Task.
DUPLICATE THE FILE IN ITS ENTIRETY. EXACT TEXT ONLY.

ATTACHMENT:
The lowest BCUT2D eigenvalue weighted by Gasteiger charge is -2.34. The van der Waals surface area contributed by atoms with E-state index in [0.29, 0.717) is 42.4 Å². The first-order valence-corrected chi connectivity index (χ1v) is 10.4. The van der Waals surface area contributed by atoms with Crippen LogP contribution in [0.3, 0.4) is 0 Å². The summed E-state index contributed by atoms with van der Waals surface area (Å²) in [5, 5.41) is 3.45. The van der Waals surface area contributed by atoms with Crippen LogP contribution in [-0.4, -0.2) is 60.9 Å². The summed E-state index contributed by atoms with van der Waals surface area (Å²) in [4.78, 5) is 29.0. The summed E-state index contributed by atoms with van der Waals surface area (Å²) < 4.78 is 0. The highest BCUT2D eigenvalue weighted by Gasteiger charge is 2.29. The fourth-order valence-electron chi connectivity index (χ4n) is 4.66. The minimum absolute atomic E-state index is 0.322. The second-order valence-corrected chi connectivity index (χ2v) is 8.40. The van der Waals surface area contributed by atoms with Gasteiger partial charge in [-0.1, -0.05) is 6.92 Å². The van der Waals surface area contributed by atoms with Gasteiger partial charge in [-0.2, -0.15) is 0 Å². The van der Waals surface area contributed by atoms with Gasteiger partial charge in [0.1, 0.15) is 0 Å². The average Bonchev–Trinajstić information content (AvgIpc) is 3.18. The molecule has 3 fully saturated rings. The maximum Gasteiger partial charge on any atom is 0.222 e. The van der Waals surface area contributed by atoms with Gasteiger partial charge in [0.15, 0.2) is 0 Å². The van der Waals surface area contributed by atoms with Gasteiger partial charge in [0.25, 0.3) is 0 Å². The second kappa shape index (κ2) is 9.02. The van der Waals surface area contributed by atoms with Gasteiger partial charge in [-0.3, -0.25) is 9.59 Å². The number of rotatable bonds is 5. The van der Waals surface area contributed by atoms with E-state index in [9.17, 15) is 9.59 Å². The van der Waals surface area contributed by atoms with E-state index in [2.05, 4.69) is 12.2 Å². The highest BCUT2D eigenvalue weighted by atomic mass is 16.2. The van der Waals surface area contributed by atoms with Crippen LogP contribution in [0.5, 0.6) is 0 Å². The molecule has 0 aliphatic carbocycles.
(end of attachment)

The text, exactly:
The lowest BCUT2D eigenvalue weighted by Gasteiger charge is -2.34. The van der Waals surface area contributed by atoms with E-state index in [0.29, 0.717) is 42.4 Å². The first-order valence-corrected chi connectivity index (χ1v) is 10.4. The van der Waals surface area contributed by atoms with Crippen LogP contribution in [0.3, 0.4) is 0 Å². The summed E-state index contributed by atoms with van der Waals surface area (Å²) in [5, 5.41) is 3.45. The van der Waals surface area contributed by atoms with Crippen LogP contribution in [-0.4, -0.2) is 60.9 Å². The summed E-state index contributed by atoms with van der Waals surface area (Å²) in [4.78, 5) is 29.0. The summed E-state index contributed by atoms with van der Waals surface area (Å²) < 4.78 is 0. The highest BCUT2D eigenvalue weighted by Gasteiger charge is 2.29. The fourth-order valence-electron chi connectivity index (χ4n) is 4.66. The minimum absolute atomic E-state index is 0.322. The second-order valence-corrected chi connectivity index (χ2v) is 8.40. The van der Waals surface area contributed by atoms with Gasteiger partial charge in [-0.1, -0.05) is 6.92 Å². The van der Waals surface area contributed by atoms with Gasteiger partial charge in [-0.2, -0.15) is 0 Å². The van der Waals surface area contributed by atoms with Gasteiger partial charge in [0.1, 0.15) is 0 Å². The average Bonchev–Trinajstić information content (AvgIpc) is 3.18. The molecule has 3 fully saturated rings. The maximum Gasteiger partial charge on any atom is 0.222 e. The van der Waals surface area contributed by atoms with Gasteiger partial charge in [0.15, 0.2) is 0 Å². The van der Waals surface area contributed by atoms with Gasteiger partial charge in [0.25, 0.3) is 0 Å². The second kappa shape index (κ2) is 9.02. The van der Waals surface area contributed by atoms with Gasteiger partial charge in [-0.3, -0.25) is 9.59 Å². The number of rotatable bonds is 5. The van der Waals surface area contributed by atoms with E-state index in [9.17, 15) is 9.59 Å². The van der Waals surface area contributed by atoms with E-state index in [2.05, 4.69) is 12.2 Å². The highest BCUT2D eigenvalue weighted by atomic mass is 16.2. The van der Waals surface area contributed by atoms with Crippen LogP contribution in [0.5, 0.6) is 0 Å². The molecule has 0 aliphatic carbocycles.